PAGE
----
Prof Barbara Mable
Prof Barbara Mable
Professor of Evolutionary Genetics
Institute of Biodiversity, Animal Health & Comparative Medicine
College of Medicine, Veterinary & Life Sciences
Graham Kerr Building
University of Glasgow
Glasgow, G12 8QQ
Tel.: +44 (0)141 330 3532
- 2014-present Professor of Evolutionary Genetics, Institute of Biodiversity, Animal Health and Comparative Medicine, University of Glasgow
- 2011-2014 Reader, Institute of Biodiversity, Animal Health and Comparative Medicine, University of Glasgow
- 2007-2011 Senior Research Fellow, Division of Environmental and Evolutionary Biology, University of Glasgow
- 2005-2006 NERC Advanced Research Fellow, Division of Environmental and Evolutionary Biology, University of Glasgow
- 2004-2005 Lecturer, Division of Environmental and Evolutionary Biology, University of Glasgow
- 2000-2005 Assistant Professor, Department of Botany, University of Guelph
- 1998-2000 Postdoctoral Fellow, ICAPB, University of Edinburgh (BBSRC grant to Deborah Charlesworth)
- 1996-1998 Postdoctoral Fellow, Dept. of Zoology, University of British Columbia (Killam Memorial Fellowship to BKM and NSERC award to Sarah P. Otto)
- 1992-1996 Ph.D. (Zoology) University of Texas at Austin
- 1989-1991 Research Associate, Agriculture Canada Research Station Project: Genetics of resistance to acaricides in European Red Mites on apples.
- 1987-1989 M.Sc. (Zoology) University of Guelph
- Marie Curie Incoming International Fellowship, 2004-2006 (Declined)
- NERC Advanced Research Fellowship, University of Glasgow, 2004-2009
- NSERC University Faculty Award, University of Guelph, 2000-2005
- Izaak Walton Killam Memorial Fellowship, University of British Columbia, 1996-1998
Current Teaching Responsibilities
- Cluster Co-ordinator, Animal and Plant Sciences Postgraduate Taught Master’s (PGT) Programmes (since 2014)
- PGT Co-ordinator for programmes offered through the Institute of Biodiversity, Animal Health and Comparative Medicine (since 2016)
- Course Co-ordinator, Master’s Level: Key Research Skills; Conservation Genetics (since 2011)
- Course Co-ordinator, Undergraduate: L3 Applied Evolution (since 2018)
- Other undergraduate teaching: L2 Animal Biology, Evolution and Ecology (since 2018); L3 Tutorials (since 2004); L4 Evolution (since 2004)
Research in my laboratory is directed towards understanding how changes at the molecular level affect cellular and whole organism processes in a wide range of organisms (Figure 1). Most of my early work focused on the genetic and ecological consequences of a particularly extreme form of genetic change- whole genome duplication or polyploidy- but I have also been interested in the consequences of gene duplication at the level of gene families that control recognition processes involved in adaptation, such as plant self-incompatibility systems (SI), plant resistance genes, and the vertebrate immune genes (e.g. the Major Histocompatibilty Complex, MHC). I am particularly interested in how such genomic changes affect interactions between organisms, such as mate choice and pathogen responses. Some of my primary areas of interest have been: 1) the evolutionary dynamics of gene families involved in recognition systems; 2) the causes and consequences of changes in mating systems for genetic diversity and adaptation; and 3) the consequences of mating system variation and polyploidy for mate recognition and pathogen response.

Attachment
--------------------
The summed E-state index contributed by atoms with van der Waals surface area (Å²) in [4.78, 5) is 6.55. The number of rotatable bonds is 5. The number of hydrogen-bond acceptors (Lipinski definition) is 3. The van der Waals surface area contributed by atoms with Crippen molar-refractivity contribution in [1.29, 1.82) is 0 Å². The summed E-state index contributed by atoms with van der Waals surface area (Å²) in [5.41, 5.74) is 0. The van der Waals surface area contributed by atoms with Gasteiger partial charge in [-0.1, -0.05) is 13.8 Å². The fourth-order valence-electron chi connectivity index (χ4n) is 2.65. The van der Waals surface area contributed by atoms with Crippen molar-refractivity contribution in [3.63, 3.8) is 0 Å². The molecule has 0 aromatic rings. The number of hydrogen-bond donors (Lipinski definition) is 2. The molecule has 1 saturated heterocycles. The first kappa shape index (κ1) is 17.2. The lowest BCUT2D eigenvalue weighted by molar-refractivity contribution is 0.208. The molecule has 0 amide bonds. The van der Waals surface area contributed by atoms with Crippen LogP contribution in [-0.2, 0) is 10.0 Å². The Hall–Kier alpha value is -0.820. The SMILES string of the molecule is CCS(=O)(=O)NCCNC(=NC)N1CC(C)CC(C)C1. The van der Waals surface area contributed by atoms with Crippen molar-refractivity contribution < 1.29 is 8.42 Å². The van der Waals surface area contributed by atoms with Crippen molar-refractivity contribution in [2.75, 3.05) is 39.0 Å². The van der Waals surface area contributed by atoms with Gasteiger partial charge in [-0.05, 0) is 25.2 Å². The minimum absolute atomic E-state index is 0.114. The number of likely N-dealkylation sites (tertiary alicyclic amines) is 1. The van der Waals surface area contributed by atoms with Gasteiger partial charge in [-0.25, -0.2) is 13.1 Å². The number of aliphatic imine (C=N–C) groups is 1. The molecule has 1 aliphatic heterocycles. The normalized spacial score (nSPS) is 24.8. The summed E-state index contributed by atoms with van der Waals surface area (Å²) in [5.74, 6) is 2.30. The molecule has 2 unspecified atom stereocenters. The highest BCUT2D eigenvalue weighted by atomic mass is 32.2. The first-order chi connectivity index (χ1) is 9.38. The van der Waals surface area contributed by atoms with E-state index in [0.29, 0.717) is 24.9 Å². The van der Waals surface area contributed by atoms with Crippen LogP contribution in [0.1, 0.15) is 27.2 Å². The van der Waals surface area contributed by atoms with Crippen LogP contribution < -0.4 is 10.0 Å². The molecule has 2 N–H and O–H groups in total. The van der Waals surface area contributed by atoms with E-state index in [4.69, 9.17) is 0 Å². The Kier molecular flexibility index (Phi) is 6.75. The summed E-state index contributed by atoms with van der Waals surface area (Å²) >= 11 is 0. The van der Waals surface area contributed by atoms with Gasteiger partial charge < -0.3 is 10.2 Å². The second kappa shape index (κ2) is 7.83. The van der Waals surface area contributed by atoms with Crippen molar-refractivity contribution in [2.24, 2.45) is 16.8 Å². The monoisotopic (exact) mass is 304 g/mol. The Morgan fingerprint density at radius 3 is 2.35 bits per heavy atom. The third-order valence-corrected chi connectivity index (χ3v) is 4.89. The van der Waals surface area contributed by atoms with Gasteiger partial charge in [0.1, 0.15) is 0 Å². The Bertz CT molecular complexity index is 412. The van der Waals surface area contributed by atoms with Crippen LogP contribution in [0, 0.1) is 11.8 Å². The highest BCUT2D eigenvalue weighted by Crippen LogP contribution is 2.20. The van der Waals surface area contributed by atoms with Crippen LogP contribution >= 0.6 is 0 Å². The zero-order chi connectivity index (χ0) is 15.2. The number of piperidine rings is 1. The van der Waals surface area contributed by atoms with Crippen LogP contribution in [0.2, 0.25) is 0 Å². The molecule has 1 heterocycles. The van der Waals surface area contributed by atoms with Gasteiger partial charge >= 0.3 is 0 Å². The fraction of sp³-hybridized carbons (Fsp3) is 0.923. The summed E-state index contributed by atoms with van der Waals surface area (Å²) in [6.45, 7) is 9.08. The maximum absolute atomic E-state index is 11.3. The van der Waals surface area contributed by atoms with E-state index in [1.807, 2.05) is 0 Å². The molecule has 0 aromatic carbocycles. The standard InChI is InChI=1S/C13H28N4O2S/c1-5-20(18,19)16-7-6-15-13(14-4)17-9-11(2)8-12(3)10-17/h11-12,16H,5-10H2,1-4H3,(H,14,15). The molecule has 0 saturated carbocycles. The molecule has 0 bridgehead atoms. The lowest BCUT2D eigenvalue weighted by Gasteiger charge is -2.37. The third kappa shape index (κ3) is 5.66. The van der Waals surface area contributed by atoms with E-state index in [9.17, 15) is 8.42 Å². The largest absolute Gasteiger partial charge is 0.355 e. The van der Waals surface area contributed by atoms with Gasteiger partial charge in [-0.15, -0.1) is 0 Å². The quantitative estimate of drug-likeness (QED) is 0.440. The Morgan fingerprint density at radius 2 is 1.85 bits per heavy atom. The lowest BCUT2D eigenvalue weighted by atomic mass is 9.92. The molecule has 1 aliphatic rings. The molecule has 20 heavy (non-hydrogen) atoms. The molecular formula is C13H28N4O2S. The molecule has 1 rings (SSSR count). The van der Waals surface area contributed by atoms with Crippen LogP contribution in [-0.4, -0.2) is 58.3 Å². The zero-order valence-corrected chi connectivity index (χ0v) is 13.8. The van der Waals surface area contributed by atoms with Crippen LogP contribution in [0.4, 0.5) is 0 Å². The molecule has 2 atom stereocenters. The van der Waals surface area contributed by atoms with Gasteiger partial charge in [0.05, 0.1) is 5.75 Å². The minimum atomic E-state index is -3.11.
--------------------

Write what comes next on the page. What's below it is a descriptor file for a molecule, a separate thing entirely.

However, research within the group has also focused on a wider range of other topics, focused on conservation genetics, adaptation to changing environments, and understanding drivers of biotic interactions (including host-vector-pathogen systems, microbiome diversity, and evolution of resistance). I have also supervised master's and undergraduate projects on a wide range of subjects, mostly related to systematics and molecular ecology. There has thus been a shift in my focus recently more towards thinking about the relative importance of genetic variation in general: how critical is it for adaptation and can genetics be used effectively to inform management interventions for conservation and disease mitigation?